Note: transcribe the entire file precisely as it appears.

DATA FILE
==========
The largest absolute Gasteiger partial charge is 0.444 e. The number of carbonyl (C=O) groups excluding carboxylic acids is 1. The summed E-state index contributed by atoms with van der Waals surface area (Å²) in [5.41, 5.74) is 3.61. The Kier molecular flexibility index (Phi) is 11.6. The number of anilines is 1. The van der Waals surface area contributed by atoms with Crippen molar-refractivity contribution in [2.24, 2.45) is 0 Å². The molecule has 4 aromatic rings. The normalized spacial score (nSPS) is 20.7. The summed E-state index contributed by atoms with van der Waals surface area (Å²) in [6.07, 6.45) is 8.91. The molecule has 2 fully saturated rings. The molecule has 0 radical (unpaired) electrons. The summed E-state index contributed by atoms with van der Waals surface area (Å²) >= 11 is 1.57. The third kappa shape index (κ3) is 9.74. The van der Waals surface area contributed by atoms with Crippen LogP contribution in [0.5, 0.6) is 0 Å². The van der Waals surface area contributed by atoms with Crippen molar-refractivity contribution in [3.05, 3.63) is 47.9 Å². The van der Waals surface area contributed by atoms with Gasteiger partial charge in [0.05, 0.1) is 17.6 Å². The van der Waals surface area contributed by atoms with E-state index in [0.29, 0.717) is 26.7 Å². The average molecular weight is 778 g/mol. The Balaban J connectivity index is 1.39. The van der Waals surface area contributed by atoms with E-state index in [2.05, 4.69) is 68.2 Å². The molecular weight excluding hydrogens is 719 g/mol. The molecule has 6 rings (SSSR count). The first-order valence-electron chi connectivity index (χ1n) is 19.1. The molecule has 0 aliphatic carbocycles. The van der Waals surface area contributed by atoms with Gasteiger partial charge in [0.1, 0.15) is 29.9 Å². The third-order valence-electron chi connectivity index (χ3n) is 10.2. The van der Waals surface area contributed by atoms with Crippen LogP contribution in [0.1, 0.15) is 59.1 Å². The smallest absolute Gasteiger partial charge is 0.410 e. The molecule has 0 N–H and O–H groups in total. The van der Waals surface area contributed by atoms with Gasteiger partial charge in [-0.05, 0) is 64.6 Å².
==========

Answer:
The largest absolute Gasteiger partial charge is 0.444 e. The number of carbonyl (C=O) groups excluding carboxylic acids is 1. The summed E-state index contributed by atoms with van der Waals surface area (Å²) in [5.41, 5.74) is 3.61. The Kier molecular flexibility index (Phi) is 11.6. The number of anilines is 1. The van der Waals surface area contributed by atoms with Crippen molar-refractivity contribution in [2.24, 2.45) is 0 Å². The molecule has 4 aromatic rings. The normalized spacial score (nSPS) is 20.7. The summed E-state index contributed by atoms with van der Waals surface area (Å²) in [6.07, 6.45) is 8.91. The molecule has 2 fully saturated rings. The molecule has 0 radical (unpaired) electrons. The summed E-state index contributed by atoms with van der Waals surface area (Å²) >= 11 is 1.57. The third kappa shape index (κ3) is 9.74. The van der Waals surface area contributed by atoms with Crippen LogP contribution in [0.5, 0.6) is 0 Å². The van der Waals surface area contributed by atoms with Crippen molar-refractivity contribution in [3.05, 3.63) is 47.9 Å². The van der Waals surface area contributed by atoms with Gasteiger partial charge in [0.05, 0.1) is 17.6 Å². The van der Waals surface area contributed by atoms with E-state index in [0.29, 0.717) is 26.7 Å². The average molecular weight is 778 g/mol. The Balaban J connectivity index is 1.39. The van der Waals surface area contributed by atoms with E-state index in [2.05, 4.69) is 68.2 Å². The molecular weight excluding hydrogens is 719 g/mol. The molecule has 6 rings (SSSR count). The first-order valence-electron chi connectivity index (χ1n) is 19.1. The molecule has 0 aliphatic carbocycles. The van der Waals surface area contributed by atoms with Gasteiger partial charge in [0.1, 0.15) is 29.9 Å². The third-order valence-electron chi connectivity index (χ3n) is 10.2. The van der Waals surface area contributed by atoms with Crippen LogP contribution in [0.1, 0.15) is 59.1 Å². The smallest absolute Gasteiger partial charge is 0.410 e. The molecule has 0 N–H and O–H groups in total. The van der Waals surface area contributed by atoms with Gasteiger partial charge in [-0.05, 0) is 64.6 Å².